Yet all this aside, and whilst keeping in mind that we cannot put our heads in the sand and ebooks are here to stay, I believe we have a long way to go before libraries in New Zealand and indeed globally will not be in the business of print materials. I read a fascinating article today at Six Revisons which looked at why print is here to stay for some time. Print has such strengths in its ability to be easily transported anywhere and not rely on supporting technologies to make it available. The tactile nature of the physical book, brings a comfort and user experience which is not easily replicated digitally (although admittedly it is getting better). The printed word can be held for centuries without the need for forward planning around format accessibility and shifting.

Building on this, is the role of the library as a navigator. The ease of search and finding information in Google has led many to wonder what role libraries have. Yet, Google provides no means of critical appraisal of the information you are receiving. It gives you lots of information, but Google does not allow a person to understand the context the information is being provided to them in. Sadly, in the rush to sing the praises of Google as a means of throwing off the shackles of restricted access to knowledge we have somewhat devalued the skills that learning research and critical appraisal bring. For the average person, of course, these skills were always something of a luxury, and that is what they have relied on libraries for. I don't believe this has changed, in fact maybe these role has become more necessary than ever.

Lastly, throwing all that aside and not sounding like a doomsday prophet I hope. The continued rise of the ebook and of technology, relies on the assumption that life and society as we know and understand it will continue. That digital technology will continue to grow and thrive in the way it has. That electricity will be easily available, along with the supporting infrastructure required to feed our hunger for more electronic devices and ways of communicating. For the sake of my own career, I hope it does, but if it doesn't where will the value in libraries and knowledge lie? In the millions of ebook readers across the globe? Or in the minds, hearts and books of libraries and individuals across the world.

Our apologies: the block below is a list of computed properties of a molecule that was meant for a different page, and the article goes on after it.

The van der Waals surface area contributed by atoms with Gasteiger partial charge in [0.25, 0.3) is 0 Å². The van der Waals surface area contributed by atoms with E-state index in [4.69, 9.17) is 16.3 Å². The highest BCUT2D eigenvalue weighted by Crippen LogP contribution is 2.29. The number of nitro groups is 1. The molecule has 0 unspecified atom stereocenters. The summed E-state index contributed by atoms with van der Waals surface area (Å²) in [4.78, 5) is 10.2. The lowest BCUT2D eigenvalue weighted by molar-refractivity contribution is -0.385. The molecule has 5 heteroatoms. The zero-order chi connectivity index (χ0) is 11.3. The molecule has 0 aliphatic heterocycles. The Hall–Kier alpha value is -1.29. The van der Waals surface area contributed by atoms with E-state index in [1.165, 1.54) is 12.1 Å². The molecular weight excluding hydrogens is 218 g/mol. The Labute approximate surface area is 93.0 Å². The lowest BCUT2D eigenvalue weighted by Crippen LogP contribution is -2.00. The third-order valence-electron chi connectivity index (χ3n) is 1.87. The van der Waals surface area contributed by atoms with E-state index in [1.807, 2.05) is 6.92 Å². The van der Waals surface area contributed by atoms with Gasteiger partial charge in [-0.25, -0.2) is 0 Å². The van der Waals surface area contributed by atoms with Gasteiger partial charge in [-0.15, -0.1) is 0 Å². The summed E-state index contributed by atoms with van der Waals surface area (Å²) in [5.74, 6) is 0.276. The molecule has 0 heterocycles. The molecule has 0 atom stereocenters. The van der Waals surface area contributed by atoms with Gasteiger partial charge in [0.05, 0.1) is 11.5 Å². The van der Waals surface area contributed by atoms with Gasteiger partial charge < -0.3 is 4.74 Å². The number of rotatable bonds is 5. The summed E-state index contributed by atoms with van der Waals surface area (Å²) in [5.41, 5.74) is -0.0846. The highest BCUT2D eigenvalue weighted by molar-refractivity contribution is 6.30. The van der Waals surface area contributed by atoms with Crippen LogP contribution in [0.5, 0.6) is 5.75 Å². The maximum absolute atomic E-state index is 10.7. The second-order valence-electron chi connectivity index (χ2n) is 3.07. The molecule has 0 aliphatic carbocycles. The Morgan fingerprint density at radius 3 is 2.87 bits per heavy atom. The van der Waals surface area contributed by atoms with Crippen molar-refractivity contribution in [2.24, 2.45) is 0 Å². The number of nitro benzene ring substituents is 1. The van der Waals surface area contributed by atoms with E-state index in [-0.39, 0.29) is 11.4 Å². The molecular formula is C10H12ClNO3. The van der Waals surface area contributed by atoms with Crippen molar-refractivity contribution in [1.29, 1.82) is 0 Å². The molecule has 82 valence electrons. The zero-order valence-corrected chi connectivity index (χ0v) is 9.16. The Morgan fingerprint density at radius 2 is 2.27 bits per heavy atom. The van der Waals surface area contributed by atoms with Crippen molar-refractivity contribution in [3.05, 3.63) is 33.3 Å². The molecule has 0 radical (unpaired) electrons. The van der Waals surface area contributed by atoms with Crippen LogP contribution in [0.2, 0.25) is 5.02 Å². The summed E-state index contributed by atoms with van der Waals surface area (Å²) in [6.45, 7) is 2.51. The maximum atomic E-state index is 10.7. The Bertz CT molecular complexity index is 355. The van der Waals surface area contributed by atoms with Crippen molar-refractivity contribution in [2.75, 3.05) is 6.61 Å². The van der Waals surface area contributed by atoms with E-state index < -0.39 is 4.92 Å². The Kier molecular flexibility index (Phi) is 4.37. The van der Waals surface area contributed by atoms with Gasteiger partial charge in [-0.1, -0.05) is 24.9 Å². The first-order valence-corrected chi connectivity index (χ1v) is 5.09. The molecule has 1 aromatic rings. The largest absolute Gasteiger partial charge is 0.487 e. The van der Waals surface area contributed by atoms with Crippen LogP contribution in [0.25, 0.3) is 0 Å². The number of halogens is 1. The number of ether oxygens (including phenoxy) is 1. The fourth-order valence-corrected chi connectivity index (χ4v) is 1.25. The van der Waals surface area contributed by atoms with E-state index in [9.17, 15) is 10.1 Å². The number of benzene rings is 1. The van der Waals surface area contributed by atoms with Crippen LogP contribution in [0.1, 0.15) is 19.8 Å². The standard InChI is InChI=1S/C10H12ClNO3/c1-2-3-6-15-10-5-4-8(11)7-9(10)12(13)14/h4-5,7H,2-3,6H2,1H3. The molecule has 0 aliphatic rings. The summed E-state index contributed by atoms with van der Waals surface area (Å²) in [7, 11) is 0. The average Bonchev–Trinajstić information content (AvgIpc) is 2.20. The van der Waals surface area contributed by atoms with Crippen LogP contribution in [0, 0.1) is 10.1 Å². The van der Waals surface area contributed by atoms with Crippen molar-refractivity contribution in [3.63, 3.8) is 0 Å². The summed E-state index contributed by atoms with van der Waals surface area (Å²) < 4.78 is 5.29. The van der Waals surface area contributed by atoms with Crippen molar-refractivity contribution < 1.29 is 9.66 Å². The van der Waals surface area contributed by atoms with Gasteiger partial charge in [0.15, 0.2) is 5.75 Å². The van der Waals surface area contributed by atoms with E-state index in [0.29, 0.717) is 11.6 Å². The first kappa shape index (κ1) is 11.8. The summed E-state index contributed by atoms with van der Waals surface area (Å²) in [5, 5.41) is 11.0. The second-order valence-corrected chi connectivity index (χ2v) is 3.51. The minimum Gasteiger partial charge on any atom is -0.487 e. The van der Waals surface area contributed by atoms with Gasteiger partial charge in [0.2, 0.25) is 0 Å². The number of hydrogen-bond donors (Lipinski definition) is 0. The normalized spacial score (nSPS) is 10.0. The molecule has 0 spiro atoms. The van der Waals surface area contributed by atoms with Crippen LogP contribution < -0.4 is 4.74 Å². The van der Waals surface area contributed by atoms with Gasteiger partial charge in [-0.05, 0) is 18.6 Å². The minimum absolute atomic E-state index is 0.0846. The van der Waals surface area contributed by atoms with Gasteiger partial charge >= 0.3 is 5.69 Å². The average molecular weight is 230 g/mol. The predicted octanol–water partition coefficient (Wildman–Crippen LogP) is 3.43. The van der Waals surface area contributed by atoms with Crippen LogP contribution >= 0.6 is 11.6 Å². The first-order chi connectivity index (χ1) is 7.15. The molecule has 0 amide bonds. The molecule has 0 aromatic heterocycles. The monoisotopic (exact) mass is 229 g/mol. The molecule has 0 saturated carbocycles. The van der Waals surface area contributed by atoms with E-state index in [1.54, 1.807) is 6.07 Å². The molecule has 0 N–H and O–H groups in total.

So what does all this mean? It means libraries need to be agile and proactive in finding their place in this "new" world. It means we cannot move too soon, if at all, but we MUST move before it is too late. It means the face a libraries as we know them will continue to change and we will face challenges in what our staff do and their skill sets. It means we have an exciting future on our hands for those who want it, and I for one am happy to be in it, among it and contributing to it.

So in conclusion, libraries need to be aware of, planning for and understanding their place in relation to ebooks and other digital advancements. In all likelihood, this new world is here to stay and if we wish to remain relevant and continue to play our part in ensuring equity in knowledge and having a positive influence on the development of the next generation, we had better start making our claim now to this new world. However, we must not forget the millions of people who know and love print material and value the role we play in their lives. Something to everyone should be our aim. It will be a sad and poorer world if we are do not exist.